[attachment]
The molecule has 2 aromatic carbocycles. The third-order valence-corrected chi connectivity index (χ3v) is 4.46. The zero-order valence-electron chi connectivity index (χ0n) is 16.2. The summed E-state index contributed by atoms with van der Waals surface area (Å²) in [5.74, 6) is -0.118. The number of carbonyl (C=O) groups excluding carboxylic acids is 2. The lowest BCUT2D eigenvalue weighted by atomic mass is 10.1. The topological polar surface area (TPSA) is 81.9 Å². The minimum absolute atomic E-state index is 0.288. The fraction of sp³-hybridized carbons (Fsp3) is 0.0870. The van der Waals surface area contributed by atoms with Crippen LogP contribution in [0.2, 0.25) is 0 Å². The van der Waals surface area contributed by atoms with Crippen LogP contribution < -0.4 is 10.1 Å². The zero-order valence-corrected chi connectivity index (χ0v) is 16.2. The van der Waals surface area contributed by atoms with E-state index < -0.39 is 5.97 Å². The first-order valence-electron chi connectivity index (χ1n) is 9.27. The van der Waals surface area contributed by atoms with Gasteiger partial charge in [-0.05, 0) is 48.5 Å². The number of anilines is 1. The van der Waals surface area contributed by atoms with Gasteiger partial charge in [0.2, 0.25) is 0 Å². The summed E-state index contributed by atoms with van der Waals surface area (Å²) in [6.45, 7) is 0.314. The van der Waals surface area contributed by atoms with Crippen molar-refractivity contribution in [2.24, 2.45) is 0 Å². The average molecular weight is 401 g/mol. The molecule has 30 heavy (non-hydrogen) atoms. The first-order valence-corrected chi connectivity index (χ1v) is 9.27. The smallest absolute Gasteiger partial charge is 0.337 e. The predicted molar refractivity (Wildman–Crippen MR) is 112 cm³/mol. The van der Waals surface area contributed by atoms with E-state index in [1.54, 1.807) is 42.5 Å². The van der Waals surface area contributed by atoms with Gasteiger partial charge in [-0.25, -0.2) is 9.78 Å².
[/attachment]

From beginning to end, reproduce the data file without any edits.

The molecule has 2 aromatic carbocycles. The third-order valence-corrected chi connectivity index (χ3v) is 4.46. The zero-order valence-electron chi connectivity index (χ0n) is 16.2. The summed E-state index contributed by atoms with van der Waals surface area (Å²) in [5.74, 6) is -0.118. The number of carbonyl (C=O) groups excluding carboxylic acids is 2. The lowest BCUT2D eigenvalue weighted by atomic mass is 10.1. The topological polar surface area (TPSA) is 81.9 Å². The minimum absolute atomic E-state index is 0.288. The fraction of sp³-hybridized carbons (Fsp3) is 0.0870. The van der Waals surface area contributed by atoms with Crippen LogP contribution in [0.2, 0.25) is 0 Å². The van der Waals surface area contributed by atoms with Crippen LogP contribution < -0.4 is 10.1 Å². The zero-order valence-corrected chi connectivity index (χ0v) is 16.2. The van der Waals surface area contributed by atoms with E-state index < -0.39 is 5.97 Å². The first-order valence-electron chi connectivity index (χ1n) is 9.27. The van der Waals surface area contributed by atoms with Gasteiger partial charge in [-0.05, 0) is 48.5 Å². The number of anilines is 1. The van der Waals surface area contributed by atoms with Gasteiger partial charge in [0.2, 0.25) is 0 Å². The summed E-state index contributed by atoms with van der Waals surface area (Å²) in [6.45, 7) is 0.314. The van der Waals surface area contributed by atoms with Crippen molar-refractivity contribution in [2.24, 2.45) is 0 Å². The average molecular weight is 401 g/mol. The molecule has 30 heavy (non-hydrogen) atoms. The first-order valence-corrected chi connectivity index (χ1v) is 9.27. The smallest absolute Gasteiger partial charge is 0.337 e. The predicted molar refractivity (Wildman–Crippen MR) is 112 cm³/mol. The van der Waals surface area contributed by atoms with E-state index in [1.54, 1.807) is 42.5 Å². The van der Waals surface area contributed by atoms with Gasteiger partial charge in [-0.25, -0.2) is 9.78 Å².